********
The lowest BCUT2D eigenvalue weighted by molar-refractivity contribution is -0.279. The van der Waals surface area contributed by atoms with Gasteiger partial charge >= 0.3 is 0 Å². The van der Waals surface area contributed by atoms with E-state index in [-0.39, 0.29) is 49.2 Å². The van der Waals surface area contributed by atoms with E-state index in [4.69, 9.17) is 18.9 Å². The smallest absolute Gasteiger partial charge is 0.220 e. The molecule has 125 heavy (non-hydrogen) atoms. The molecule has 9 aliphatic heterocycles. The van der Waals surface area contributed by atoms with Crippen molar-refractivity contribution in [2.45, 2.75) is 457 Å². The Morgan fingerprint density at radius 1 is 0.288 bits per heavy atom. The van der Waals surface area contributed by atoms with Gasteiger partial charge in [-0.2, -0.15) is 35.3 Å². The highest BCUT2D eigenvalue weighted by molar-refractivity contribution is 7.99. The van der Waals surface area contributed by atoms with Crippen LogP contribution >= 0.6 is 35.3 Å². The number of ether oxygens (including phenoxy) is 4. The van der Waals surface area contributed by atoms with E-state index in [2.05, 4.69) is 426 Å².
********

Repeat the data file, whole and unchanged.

The lowest BCUT2D eigenvalue weighted by molar-refractivity contribution is -0.279. The van der Waals surface area contributed by atoms with Gasteiger partial charge >= 0.3 is 0 Å². The van der Waals surface area contributed by atoms with E-state index in [-0.39, 0.29) is 49.2 Å². The van der Waals surface area contributed by atoms with E-state index in [4.69, 9.17) is 18.9 Å². The smallest absolute Gasteiger partial charge is 0.220 e. The molecule has 125 heavy (non-hydrogen) atoms. The molecule has 9 aliphatic heterocycles. The van der Waals surface area contributed by atoms with Crippen molar-refractivity contribution in [2.45, 2.75) is 457 Å². The Morgan fingerprint density at radius 1 is 0.288 bits per heavy atom. The van der Waals surface area contributed by atoms with Gasteiger partial charge in [-0.2, -0.15) is 35.3 Å². The highest BCUT2D eigenvalue weighted by molar-refractivity contribution is 7.99. The van der Waals surface area contributed by atoms with Crippen LogP contribution >= 0.6 is 35.3 Å². The number of ether oxygens (including phenoxy) is 4. The van der Waals surface area contributed by atoms with E-state index in [2.05, 4.69) is 426 Å².